Healthcare providers should discuss U=U with all their HIV-positive patients

aidsmap/nam, 18/03/2019

Healthcare providers should inform all patients with HIV they cannot transmit HIV to a sexual partner when their viral load is undetectable, argue the authors of  a strongly worded comment in The Lancet HIV.

The authors note that despite overwhelming scientific data supporting the undetectable = untransmittable (U=U) message, significant numbers of healthcare providers do not educate their patients about U=U when telling them their viral load is undetectable.

 

 

 

‘Sussing that doctor out’: Experiences of people affected by hepatitis C regarding private GPs in SA

‘Sussing that doctor out.’ Experiences and perspectives of people affected by hepatitis C regarding engagement with private general practitioners in South Australia: a qualitative study

BMC Fam Pract. 2017 Nov 29;18(1):97. doi: 10.1186/s12875-017-0669-2.

Abstract

Background: Australians with chronic hepatitis C (HCV) can access affordable Direct Acting Antiviral (DAA) treatments with high cure rates (>90%), via General Practitioners (GPs). Benefits from this treatment will be maximised if people with HCV readily disclose and engage with private GPs regarding HCV-related issues. Investigating the perceptions and experiences of people affected by HCV with GPs can allow for this pathway to care for HCV to be improved.

Methods: In 2013–2014, 22 purposively sampled participants from South Australia (SA) were interviewed. They a) had contracted or were at risk of hepatitis C (n = 10), b) were key workers who had clients affected by HCV (n = 6), and c) met both a) and b) criteria (n = 6). The semi-structured interviews were recorded, transcribed and thematically analysed.

Results: People affected by HCV viewed GPs as a source of general healthcare but, due to negative experiences and perceptions, many developed a strategy of “sussing” out doctors before engaging with and disclosing to a GP regarding HCV-related issues. Participants were doubtful about the benefits of engagement and disclosure, and did not assume that they would be provided best-practice care in a non-discriminatory, non-judgemental way. They perceived risks to confidentiality and risks of changes to the care they received from GPs upon disclosure.

Conclusion: GPs may need to act in ways that counteract the perceived risks and persuade people affected by HCV of the benefits of seeking HCV-related care.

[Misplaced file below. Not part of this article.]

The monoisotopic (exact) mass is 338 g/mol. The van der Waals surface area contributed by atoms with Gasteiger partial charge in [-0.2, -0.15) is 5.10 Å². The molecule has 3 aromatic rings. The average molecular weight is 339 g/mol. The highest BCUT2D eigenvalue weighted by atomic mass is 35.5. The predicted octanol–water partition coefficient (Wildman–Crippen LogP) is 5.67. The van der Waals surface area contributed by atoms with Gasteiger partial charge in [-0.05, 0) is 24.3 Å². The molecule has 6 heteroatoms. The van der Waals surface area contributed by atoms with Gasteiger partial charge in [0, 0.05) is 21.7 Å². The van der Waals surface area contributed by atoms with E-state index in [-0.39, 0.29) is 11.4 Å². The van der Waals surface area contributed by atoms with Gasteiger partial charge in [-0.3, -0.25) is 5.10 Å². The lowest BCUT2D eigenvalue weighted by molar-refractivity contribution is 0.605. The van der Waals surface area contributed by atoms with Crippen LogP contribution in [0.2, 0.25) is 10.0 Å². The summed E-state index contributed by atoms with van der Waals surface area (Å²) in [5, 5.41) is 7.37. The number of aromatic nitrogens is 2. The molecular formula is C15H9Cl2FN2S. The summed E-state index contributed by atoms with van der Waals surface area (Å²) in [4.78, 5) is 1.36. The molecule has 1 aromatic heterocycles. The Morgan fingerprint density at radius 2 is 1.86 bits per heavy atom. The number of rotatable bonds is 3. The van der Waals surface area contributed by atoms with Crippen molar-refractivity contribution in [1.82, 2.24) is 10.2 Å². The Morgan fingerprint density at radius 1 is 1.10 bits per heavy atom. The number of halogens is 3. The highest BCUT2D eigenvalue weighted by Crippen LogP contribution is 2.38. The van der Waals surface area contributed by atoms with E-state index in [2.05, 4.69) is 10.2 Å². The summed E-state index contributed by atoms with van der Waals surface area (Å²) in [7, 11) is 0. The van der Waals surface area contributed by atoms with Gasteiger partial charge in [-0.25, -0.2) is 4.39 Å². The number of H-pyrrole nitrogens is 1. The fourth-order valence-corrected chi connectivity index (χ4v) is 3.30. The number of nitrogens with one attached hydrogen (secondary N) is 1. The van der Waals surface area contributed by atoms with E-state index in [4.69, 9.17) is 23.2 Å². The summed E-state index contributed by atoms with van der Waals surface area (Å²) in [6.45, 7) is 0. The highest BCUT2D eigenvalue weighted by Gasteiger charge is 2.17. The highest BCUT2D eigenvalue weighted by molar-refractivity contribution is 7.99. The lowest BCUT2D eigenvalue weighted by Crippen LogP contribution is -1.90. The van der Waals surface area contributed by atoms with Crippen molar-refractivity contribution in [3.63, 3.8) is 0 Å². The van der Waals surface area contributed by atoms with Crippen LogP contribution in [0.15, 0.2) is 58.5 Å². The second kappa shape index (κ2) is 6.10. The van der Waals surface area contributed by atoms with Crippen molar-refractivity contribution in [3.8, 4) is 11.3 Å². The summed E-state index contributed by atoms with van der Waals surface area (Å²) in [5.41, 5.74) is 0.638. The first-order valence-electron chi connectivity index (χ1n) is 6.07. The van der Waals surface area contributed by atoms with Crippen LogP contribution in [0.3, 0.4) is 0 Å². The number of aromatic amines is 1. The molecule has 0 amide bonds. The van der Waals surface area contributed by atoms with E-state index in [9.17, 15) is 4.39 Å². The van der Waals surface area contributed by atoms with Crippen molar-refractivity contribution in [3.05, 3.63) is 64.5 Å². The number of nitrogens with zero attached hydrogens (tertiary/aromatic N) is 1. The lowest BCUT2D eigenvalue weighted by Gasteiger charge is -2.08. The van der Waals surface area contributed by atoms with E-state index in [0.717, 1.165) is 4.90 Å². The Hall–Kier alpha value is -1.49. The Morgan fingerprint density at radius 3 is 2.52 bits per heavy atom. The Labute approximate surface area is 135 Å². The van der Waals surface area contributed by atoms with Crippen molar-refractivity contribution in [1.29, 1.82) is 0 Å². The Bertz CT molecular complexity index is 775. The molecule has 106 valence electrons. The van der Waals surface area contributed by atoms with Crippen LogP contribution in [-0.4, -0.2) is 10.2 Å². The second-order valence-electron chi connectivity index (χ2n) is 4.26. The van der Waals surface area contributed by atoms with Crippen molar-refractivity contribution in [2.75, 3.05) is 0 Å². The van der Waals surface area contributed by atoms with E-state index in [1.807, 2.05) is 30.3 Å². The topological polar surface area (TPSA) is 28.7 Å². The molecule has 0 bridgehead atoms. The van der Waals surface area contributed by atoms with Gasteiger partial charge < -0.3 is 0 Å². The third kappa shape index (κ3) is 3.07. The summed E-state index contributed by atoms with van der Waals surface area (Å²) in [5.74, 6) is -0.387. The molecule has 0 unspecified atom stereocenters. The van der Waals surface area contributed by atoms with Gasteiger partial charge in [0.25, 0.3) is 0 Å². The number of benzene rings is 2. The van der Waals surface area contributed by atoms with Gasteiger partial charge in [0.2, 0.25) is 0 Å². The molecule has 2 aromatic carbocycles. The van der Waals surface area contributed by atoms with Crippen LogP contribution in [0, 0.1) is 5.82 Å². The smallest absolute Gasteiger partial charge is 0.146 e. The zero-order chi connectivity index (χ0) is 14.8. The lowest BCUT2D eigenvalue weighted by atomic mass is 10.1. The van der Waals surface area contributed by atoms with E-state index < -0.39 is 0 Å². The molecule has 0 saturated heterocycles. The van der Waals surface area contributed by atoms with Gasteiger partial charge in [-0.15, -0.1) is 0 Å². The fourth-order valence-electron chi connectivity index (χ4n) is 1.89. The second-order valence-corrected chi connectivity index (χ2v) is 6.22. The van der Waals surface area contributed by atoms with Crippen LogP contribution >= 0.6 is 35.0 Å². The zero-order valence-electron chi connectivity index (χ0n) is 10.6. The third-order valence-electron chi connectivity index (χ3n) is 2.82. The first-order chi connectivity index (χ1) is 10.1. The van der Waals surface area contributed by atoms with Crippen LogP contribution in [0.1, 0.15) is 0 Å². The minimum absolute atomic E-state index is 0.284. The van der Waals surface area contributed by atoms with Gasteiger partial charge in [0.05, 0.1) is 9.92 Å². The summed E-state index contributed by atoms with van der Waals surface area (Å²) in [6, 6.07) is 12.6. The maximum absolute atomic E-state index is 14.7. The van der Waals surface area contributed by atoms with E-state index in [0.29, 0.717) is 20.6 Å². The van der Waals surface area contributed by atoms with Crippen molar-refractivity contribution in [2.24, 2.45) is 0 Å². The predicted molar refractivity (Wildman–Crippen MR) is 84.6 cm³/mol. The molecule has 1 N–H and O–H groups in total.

Newly available: WHO HIV PrEP Implementation Tool Mobile App

World Health Organization, August 1, 2018

The WHO PrEP Implementation Tool App for Health Workers App is now available.

On-the-go access to the following modules from the WHO PrEP Implementation Tool:

  • Clinical: for clinicians, including physicians, nurses and clinical officers
  • Counsellors: for staff who counsel people as they consider or start taking PrEP, and support them in coping with side effects and adherence strategies
  • Pharmacists: for pharmacists and people working in pharmacies; to provide information on the medicines used in PrEP as well as storage conditions
  • Testing providers: for people who provide testing services at PrEP sites and laboratories
  • PrEP users: for people taking PrEP and people interested in taking PrEP to reduce their risk of acquiring HIV; to support them in their choice and use of PrEP.

For more information and to download app, click here 

You can also visit these two websites:

Interpreter trial ensures hospitals are no longer places where Aboriginal people ‘go to die’

ABC News, ABC Kimberley

By Matt Bamford,  

Many Aboriginal people feel like hospital is a place where they “go to die” but a groundbreaking trial is underway to change that.

Interpreters have been introduced at hospitals in Western Australia’s far north to improve patients’ relationships with medical staff.

Speaking between three and nine languages each, the 22 interpreters are being stationed at five hospitals between Broome and Kununurra in a six-month State Government partnership with Aboriginal Interpreting WA.

Police, families not told of sexual assault reports by mental health patients [Report]

The Age, 29 March 2018

Sexual assault claims made by mental health patients are not being reported to police or even the alleged victims’ families in most cases, a scathing report has revealed.

Families are told of allegations in only a quarter of cases, while police reports are made only 40 per cent of the time, leaving alleged victims at risk of further abuse.

Essure contraceptive device: Hazard Alert from TGA

Therapeutic Goods Administration, August 30, 2017

Consumers and health professionals are advised that Australasian Medical and Science Ltd (AMSL), in consultation with the TGA, has issued a hazard alert for Essure. AMSL is also recallingunused stock and withdrawing the device from the Australian market.